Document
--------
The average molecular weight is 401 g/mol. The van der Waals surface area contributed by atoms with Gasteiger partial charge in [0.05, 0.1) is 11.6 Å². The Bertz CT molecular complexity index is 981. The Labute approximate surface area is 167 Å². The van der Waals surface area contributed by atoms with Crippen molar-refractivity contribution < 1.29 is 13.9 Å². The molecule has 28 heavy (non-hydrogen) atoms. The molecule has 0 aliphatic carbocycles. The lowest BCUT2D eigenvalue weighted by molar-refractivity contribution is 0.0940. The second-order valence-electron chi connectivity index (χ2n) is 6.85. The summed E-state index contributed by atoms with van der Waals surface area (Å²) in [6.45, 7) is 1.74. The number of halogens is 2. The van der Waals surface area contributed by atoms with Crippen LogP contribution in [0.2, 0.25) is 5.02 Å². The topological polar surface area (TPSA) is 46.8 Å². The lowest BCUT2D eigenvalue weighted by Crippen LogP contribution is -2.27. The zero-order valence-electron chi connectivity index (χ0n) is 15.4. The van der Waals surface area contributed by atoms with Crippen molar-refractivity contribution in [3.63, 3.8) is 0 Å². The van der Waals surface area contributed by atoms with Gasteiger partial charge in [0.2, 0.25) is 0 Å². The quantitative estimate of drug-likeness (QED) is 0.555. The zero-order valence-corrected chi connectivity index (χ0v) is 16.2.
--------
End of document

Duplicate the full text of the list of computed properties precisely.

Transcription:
The average molecular weight is 401 g/mol. The van der Waals surface area contributed by atoms with Gasteiger partial charge in [0.05, 0.1) is 11.6 Å². The Bertz CT molecular complexity index is 981. The Labute approximate surface area is 167 Å². The van der Waals surface area contributed by atoms with Crippen molar-refractivity contribution < 1.29 is 13.9 Å². The molecule has 28 heavy (non-hydrogen) atoms. The molecule has 0 aliphatic carbocycles. The lowest BCUT2D eigenvalue weighted by molar-refractivity contribution is 0.0940. The second-order valence-electron chi connectivity index (χ2n) is 6.85. The summed E-state index contributed by atoms with van der Waals surface area (Å²) in [6.45, 7) is 1.74. The number of halogens is 2. The van der Waals surface area contributed by atoms with Crippen LogP contribution in [0.2, 0.25) is 5.02 Å². The topological polar surface area (TPSA) is 46.8 Å². The lowest BCUT2D eigenvalue weighted by Crippen LogP contribution is -2.27. The zero-order valence-electron chi connectivity index (χ0n) is 15.4. The van der Waals surface area contributed by atoms with Crippen molar-refractivity contribution in [3.63, 3.8) is 0 Å². The van der Waals surface area contributed by atoms with Gasteiger partial charge in [0.2, 0.25) is 0 Å². The quantitative estimate of drug-likeness (QED) is 0.555. The zero-order valence-corrected chi connectivity index (χ0v) is 16.2.